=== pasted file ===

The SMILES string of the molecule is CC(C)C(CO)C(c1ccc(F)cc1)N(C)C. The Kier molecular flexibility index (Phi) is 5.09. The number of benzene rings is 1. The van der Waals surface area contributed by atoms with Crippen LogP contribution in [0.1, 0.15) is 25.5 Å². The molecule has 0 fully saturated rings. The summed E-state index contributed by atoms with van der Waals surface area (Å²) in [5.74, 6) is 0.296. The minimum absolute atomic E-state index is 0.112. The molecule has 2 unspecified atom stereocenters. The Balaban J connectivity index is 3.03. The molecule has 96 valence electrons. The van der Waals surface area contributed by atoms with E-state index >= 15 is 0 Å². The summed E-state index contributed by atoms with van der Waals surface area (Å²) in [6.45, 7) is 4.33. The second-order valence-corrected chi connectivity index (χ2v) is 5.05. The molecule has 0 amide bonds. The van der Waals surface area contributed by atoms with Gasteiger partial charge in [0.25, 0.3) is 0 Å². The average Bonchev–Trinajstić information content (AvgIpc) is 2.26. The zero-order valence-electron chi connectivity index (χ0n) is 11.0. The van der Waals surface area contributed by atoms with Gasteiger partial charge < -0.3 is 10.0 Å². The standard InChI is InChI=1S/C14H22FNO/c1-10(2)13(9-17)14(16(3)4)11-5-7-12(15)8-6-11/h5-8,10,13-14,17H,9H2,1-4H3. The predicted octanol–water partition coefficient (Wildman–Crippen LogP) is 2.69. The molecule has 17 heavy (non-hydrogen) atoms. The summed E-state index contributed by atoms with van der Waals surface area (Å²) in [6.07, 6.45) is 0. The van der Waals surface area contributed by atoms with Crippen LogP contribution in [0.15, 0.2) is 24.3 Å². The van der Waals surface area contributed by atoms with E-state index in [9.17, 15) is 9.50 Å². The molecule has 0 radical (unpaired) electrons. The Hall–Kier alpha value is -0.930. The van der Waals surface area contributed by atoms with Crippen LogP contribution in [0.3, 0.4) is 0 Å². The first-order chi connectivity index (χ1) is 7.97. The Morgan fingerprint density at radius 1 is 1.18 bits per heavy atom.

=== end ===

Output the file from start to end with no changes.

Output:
The SMILES string of the molecule is CC(C)C(CO)C(c1ccc(F)cc1)N(C)C. The Kier molecular flexibility index (Phi) is 5.09. The number of benzene rings is 1. The van der Waals surface area contributed by atoms with Crippen LogP contribution in [0.1, 0.15) is 25.5 Å². The molecule has 0 fully saturated rings. The summed E-state index contributed by atoms with van der Waals surface area (Å²) in [5.74, 6) is 0.296. The minimum absolute atomic E-state index is 0.112. The molecule has 2 unspecified atom stereocenters. The Balaban J connectivity index is 3.03. The molecule has 96 valence electrons. The van der Waals surface area contributed by atoms with E-state index >= 15 is 0 Å². The summed E-state index contributed by atoms with van der Waals surface area (Å²) in [6.45, 7) is 4.33. The second-order valence-corrected chi connectivity index (χ2v) is 5.05. The molecule has 0 amide bonds. The van der Waals surface area contributed by atoms with Gasteiger partial charge in [0.25, 0.3) is 0 Å². The average Bonchev–Trinajstić information content (AvgIpc) is 2.26. The zero-order valence-electron chi connectivity index (χ0n) is 11.0. The van der Waals surface area contributed by atoms with Gasteiger partial charge < -0.3 is 10.0 Å². The standard InChI is InChI=1S/C14H22FNO/c1-10(2)13(9-17)14(16(3)4)11-5-7-12(15)8-6-11/h5-8,10,13-14,17H,9H2,1-4H3. The predicted octanol–water partition coefficient (Wildman–Crippen LogP) is 2.69. The molecule has 17 heavy (non-hydrogen) atoms. The summed E-state index contributed by atoms with van der Waals surface area (Å²) in [6.07, 6.45) is 0. The van der Waals surface area contributed by atoms with Crippen LogP contribution in [0.15, 0.2) is 24.3 Å². The van der Waals surface area contributed by atoms with E-state index in [9.17, 15) is 9.50 Å². The molecule has 0 radical (unpaired) electrons. The Hall–Kier alpha value is -0.930. The van der Waals surface area contributed by atoms with Crippen LogP contribution in [0.3, 0.4) is 0 Å². The first-order chi connectivity index (χ1) is 7.97. The Morgan fingerprint density at radius 1 is 1.18 bits per heavy atom.